Over the years, Bangladesh has earned good name and international recognition for efficient management of disasters. In many cases, it is mentioned as a role model for others in managing disaster situations of varied nature. However, the disaster management system of the country needs further development. For this purpose, more focused initiatives are needed for increasing the capacity of the concerned government agencies. Education and training programmes in related areas especially for officials working on disaster management are required. This will help in developing professionalism of the disaster management system. There is a new challenge in the wake of the climate change.
Coping with this change needs new knowledge and skills. Bangladesh has resource constraints both human and material. To fill in these gaps more partnership especially international should be forged with institutions and organisations around the world to share and disseminate emerging knowledge and information on different dimensions of disaster and their management. New technologies are emerging to combat disaster situation and minimise its negative impacts on lives, assets and properties and above all livelihood of the disaster affected people. Acquiring these, need increased financial allocation especially from the government. Media has an important role to play in disaster management. There are scopes to use media extensively especially for disseminating information and building awareness on disaster management at the mass level. Both print and electronic media need to be used for this purpose through a well-planned action plan developed on the basis of experience and lessons learned in disaster management over the years. Increased community empowerment through sensitisation of the masses on disaster risk reduction is also essential.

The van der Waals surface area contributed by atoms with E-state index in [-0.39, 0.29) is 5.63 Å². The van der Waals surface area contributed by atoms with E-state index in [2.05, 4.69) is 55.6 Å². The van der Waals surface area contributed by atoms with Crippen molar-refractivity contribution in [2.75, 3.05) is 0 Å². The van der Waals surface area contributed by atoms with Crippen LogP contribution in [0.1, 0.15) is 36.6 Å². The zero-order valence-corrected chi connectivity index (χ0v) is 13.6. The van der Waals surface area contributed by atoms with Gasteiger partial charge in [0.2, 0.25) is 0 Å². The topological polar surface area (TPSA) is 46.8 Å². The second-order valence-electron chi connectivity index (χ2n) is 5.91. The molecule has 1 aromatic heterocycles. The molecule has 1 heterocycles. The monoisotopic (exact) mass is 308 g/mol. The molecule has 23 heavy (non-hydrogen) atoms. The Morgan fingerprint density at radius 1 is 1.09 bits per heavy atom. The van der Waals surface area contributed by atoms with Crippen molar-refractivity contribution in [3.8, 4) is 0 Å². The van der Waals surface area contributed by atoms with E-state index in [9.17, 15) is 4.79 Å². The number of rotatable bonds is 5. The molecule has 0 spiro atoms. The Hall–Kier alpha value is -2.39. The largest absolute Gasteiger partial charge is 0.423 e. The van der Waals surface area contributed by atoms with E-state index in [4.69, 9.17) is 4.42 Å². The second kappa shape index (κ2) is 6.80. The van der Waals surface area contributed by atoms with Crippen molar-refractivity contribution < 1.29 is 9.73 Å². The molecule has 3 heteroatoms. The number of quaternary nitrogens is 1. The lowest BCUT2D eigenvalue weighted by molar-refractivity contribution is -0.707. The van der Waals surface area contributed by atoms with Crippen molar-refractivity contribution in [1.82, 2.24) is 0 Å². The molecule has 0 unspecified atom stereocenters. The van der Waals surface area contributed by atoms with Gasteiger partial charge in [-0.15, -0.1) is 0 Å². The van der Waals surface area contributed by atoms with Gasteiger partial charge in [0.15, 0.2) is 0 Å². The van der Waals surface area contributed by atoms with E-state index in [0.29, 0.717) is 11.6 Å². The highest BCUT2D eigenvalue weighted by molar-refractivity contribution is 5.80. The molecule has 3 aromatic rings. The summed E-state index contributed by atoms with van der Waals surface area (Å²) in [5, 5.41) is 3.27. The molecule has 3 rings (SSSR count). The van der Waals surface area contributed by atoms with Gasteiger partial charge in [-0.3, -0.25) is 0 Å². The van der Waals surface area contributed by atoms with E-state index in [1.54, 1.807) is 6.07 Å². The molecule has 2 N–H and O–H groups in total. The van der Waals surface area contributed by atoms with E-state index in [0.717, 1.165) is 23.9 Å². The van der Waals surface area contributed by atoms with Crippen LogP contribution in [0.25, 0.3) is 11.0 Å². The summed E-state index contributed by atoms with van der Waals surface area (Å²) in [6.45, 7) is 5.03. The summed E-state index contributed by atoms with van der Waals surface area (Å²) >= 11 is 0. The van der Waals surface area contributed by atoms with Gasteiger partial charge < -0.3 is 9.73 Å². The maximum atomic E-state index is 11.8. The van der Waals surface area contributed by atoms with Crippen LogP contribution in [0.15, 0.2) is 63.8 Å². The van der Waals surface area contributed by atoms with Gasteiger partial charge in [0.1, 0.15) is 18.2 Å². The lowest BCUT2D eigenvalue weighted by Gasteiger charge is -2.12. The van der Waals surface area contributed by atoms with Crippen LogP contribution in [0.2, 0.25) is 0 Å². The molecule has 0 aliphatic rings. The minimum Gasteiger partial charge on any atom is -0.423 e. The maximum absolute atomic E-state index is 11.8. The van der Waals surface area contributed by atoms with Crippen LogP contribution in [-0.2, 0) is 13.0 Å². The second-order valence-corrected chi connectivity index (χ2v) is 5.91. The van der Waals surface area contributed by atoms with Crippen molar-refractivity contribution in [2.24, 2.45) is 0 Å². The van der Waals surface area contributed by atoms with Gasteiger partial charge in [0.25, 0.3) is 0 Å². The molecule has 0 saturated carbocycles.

(The different sources of information are acknowledged with gratitude)
The writer is Professor and Chairman, Department of Public Administration, University of Dhaka and a Member of National Human Rights Commission, Bangladesh